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How to Grow, Plant, and Care for Hostas

For many gardeners, any thoughts of hardy, unfinicky plants turn to hostas. Not sure what can survive in a dark corner of your yard? Hosta. Want to soften the edges of a driveway or walk? Hosta! Tired of using creeping plants as ground cover and want to go for something leafier? One word: Hosta. Continue reading on to learn more about planting hosta bulbs, growing hostas, and tips and tricks to help you care for your beautiful hosta plants!

What Are Hostas?

Hostas are one of the easiest-to-grow plants in the US, and they're cold-hardy in USDA Zones 3 through 9. Hostas are shade-tolerant plants and require very little maintenance and care. In short, anyone can grow hosta—and these foliage-heavy plants will be quick to reward you with big, bold "plant-y" looks.

Hostas can grow in shadier locations, and they lend a beautiful, tropical air to any garden. Hostas come in all varieties of shapes, textures, and colors—and that's just the leaves. Different types of hostas also produce lily-shaped flowers in the summer, blooming on tall, elegant stalks. Those flowers add lovely dots of purple, lavender, or white to these green and glossy plants.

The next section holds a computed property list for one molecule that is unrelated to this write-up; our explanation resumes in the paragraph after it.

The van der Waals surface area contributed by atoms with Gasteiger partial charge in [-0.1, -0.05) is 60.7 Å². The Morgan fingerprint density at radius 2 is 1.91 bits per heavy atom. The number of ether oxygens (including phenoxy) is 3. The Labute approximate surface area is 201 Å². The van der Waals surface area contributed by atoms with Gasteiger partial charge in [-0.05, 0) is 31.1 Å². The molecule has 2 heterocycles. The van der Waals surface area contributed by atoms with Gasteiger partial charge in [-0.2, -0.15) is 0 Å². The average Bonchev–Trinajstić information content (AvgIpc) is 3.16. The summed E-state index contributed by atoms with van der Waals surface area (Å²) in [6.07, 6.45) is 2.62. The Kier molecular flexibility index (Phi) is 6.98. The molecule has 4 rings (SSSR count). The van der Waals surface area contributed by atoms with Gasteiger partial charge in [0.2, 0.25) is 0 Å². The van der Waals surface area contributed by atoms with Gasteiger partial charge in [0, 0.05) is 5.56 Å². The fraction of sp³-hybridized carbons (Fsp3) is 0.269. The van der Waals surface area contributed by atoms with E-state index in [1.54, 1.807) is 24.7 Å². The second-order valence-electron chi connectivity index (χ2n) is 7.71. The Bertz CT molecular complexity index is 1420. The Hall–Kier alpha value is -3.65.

Some popular types of Hostas include

  • Siberian Tiger Hostas
  • Colored Hulk Hostas
  • White Feather Hostas
  • Fire and Ice Hostas
  • Lipstick Blonde Hostas
  • Glad Tidings Hostas
  • Magic Island Hostas
  • Paul's Glory Hostas
  • Bobcat Hostas
  • Snake Eyes Hostas
  • Praying Hands Hostas
  • Fried Bananas Hostas
  • How to Grow Hostas

    Hostas are relatively easy to care for. Once planted, they quickly become established pieces of your landscape, and they'll happily grow for years. These plants are relatively carefree in terms of soli and light requirements, too. They are regularly browsed by wildlife, and are susceptible to slugs, so you may need to institute a bit of pest control.

    When to Plant Hostas

    Plant hostas in early to mid spring, so that they have time to settle in before the hot summer months. Hostas can be planted relatively early in the season. Hostas are typically shipped as bare root bulbs, and you should plant them as soon as you receive them—bareroot plants don't like to wait around. If you're not able to plant your hostas immediately, be sure to store them in a cool, dry space.

    Hostas can also be started in containers before being transported outside: you may find this tactic useful if you're in a cold climate and want to get your hosta started before the ground warms. Just pop the hosta into your container with loose, nutrient-rich soil and place them in indirect sun for about six weeks before you hope to transplant them outdoors!

    Where to Plant Hostas